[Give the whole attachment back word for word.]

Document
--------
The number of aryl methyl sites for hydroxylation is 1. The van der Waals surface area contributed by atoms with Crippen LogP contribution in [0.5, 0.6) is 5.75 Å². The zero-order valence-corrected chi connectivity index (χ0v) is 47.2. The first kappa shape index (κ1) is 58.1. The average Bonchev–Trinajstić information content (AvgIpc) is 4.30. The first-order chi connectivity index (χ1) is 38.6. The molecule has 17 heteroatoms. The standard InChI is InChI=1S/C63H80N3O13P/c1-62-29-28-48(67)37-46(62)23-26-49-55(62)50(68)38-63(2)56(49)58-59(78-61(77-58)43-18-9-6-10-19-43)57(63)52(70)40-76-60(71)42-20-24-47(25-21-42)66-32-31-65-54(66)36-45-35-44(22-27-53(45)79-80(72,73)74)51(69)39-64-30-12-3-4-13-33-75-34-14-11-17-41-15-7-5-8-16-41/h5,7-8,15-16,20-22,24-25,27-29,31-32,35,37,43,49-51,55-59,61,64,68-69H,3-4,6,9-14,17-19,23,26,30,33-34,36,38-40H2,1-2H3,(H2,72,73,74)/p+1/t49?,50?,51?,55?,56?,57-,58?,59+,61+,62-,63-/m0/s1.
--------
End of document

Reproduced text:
The number of aryl methyl sites for hydroxylation is 1. The van der Waals surface area contributed by atoms with Crippen LogP contribution in [0.5, 0.6) is 5.75 Å². The zero-order valence-corrected chi connectivity index (χ0v) is 47.2. The first kappa shape index (κ1) is 58.1. The average Bonchev–Trinajstić information content (AvgIpc) is 4.30. The first-order chi connectivity index (χ1) is 38.6. The molecule has 17 heteroatoms. The standard InChI is InChI=1S/C63H80N3O13P/c1-62-29-28-48(67)37-46(62)23-26-49-55(62)50(68)38-63(2)56(49)58-59(78-61(77-58)43-18-9-6-10-19-43)57(63)52(70)40-76-60(71)42-20-24-47(25-21-42)66-32-31-65-54(66)36-45-35-44(22-27-53(45)79-80(72,73)74)51(69)39-64-30-12-3-4-13-33-75-34-14-11-17-41-15-7-5-8-16-41/h5,7-8,15-16,20-22,24-25,27-29,31-32,35,37,43,49-51,55-59,61,64,68-69H,3-4,6,9-14,17-19,23,26,30,33-34,36,38-40H2,1-2H3,(H2,72,73,74)/p+1/t49?,50?,51?,55?,56?,57-,58?,59+,61+,62-,63-/m0/s1.